I work as a data scientist using mostly Python and R. We have begun using Spark for some tasks and I started getting into Scala. I want to move more of my workflow from Python to Scala, specially everything I do in Spark. I found this book Scala for Data Science and want to know if it’s still up to date.
I suspect that because Scala is a relatively new language many things are under active development. I have wanted to buy other Scala books and the reviews always mention that the versions of libraries used are out of date.
I made a gist with the
libraryDependencies used in the book: build.sbt
And you can find the original GitHub repo here.
Given that it was published in January of 2016, I’m guessing that it is rather out of date. I’ve been reading Spark in Action, which came out 10 months later, and they only barely put in the changes for 2.0 at the end of writing. I’ve noticed a few things that are out of date with it, but it is still very usable. Spark has been changing quickly. I’d suggest the most recent references you can get your hands on.
The Spark section is definitely out of date. I checked the build.sbt for the chapters using Spark and it specifies Spark 1.4. I’m not too concerned with Spark because there are a ton of resources to learn Spark (I’m going through Advanced Analytics in Spark atm). My concern is with all the other libraries for which there aren’t many learning resources.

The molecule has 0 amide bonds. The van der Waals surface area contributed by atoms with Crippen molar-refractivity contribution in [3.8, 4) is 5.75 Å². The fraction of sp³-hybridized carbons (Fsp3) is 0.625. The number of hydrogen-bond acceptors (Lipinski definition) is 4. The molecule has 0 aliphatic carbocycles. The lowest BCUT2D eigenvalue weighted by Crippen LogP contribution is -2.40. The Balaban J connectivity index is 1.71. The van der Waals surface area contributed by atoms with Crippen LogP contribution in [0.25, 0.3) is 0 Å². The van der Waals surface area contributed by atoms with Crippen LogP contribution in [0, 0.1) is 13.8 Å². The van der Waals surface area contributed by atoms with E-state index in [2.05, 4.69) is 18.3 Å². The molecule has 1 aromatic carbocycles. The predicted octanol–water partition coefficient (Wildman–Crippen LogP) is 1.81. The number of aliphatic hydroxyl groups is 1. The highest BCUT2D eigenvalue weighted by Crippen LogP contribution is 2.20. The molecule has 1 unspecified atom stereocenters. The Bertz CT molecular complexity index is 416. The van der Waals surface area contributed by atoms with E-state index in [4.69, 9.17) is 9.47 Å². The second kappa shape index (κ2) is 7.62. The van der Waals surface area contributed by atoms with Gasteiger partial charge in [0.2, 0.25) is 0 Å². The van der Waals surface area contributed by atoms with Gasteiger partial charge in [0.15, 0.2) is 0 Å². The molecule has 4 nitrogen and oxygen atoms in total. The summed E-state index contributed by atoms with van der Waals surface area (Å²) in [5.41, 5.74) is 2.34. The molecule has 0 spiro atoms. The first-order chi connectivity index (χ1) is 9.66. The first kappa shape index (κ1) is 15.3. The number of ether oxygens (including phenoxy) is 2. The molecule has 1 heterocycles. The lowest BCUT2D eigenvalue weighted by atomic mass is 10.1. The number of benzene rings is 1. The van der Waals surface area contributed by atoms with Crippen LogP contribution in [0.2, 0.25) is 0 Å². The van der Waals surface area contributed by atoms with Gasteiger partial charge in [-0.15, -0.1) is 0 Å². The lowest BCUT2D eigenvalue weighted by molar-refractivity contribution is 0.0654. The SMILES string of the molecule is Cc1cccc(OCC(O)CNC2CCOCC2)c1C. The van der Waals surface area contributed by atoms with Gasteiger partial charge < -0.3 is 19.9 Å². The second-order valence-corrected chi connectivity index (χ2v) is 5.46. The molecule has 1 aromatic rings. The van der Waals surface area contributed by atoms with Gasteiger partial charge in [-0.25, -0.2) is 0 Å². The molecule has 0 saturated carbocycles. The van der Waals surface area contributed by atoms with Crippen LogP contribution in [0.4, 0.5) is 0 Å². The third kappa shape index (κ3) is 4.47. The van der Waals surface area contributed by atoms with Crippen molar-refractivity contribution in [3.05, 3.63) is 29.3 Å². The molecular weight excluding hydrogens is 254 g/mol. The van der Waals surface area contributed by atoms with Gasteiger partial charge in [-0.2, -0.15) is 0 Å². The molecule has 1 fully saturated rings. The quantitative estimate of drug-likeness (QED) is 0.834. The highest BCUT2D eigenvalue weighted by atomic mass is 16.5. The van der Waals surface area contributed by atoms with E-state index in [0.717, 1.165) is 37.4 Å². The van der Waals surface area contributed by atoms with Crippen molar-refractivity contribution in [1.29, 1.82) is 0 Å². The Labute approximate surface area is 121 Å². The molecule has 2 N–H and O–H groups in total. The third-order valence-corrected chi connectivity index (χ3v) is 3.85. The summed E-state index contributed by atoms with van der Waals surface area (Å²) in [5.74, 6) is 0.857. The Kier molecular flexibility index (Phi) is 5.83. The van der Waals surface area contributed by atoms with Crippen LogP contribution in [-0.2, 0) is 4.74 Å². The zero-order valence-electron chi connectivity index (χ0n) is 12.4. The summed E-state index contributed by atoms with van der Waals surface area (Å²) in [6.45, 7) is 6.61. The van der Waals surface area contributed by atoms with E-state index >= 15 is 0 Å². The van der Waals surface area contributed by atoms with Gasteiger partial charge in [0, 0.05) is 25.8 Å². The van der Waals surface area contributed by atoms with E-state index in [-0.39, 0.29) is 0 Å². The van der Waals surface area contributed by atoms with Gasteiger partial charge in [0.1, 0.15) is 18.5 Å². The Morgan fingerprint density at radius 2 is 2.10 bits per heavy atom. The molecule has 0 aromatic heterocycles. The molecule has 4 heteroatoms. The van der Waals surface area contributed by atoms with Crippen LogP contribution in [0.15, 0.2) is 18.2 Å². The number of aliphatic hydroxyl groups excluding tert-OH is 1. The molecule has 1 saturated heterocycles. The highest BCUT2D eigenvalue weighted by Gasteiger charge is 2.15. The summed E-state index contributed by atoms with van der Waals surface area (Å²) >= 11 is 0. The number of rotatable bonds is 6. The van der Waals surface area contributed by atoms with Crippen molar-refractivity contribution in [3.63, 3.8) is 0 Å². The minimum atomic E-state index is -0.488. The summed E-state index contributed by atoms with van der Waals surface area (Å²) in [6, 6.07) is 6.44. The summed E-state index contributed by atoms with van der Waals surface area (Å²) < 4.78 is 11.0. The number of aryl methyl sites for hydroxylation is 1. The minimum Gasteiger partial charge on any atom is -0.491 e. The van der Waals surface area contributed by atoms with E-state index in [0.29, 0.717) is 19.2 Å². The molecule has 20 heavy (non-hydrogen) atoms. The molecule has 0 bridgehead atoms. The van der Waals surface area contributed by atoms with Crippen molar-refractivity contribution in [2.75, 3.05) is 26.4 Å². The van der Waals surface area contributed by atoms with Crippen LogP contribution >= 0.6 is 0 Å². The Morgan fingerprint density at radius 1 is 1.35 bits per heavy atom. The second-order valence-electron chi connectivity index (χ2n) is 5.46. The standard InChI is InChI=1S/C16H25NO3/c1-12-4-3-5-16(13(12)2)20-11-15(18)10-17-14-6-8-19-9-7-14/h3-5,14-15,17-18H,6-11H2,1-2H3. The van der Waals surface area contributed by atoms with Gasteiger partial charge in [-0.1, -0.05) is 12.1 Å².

The specific versions they recommend using could be out of date, but my expectation would be that you can learn those versions along with the book and then move on up to the latest version later on. Unless the library is poorly designed or just does silly things between versions, the mental context you build up from working with a slightly outdated version should still be useful in the long run, right?
That is certainly true! How would I use the old versions specified in the book though? As a Python user I would create a conda virtual environment and install the libraries I need, specifying their old versions. Is this done through sbt?
Yeah. SBT abstracts away all of those complexities for you without need for any system-wide tooling. If you declare you want Version A for your current project, sbt will use Version A. And the current project is determined by what working directory you start sbt from.
Some other folder could have a different project that asks for Version B of some dependency. That won’t interfere with your project using Version A.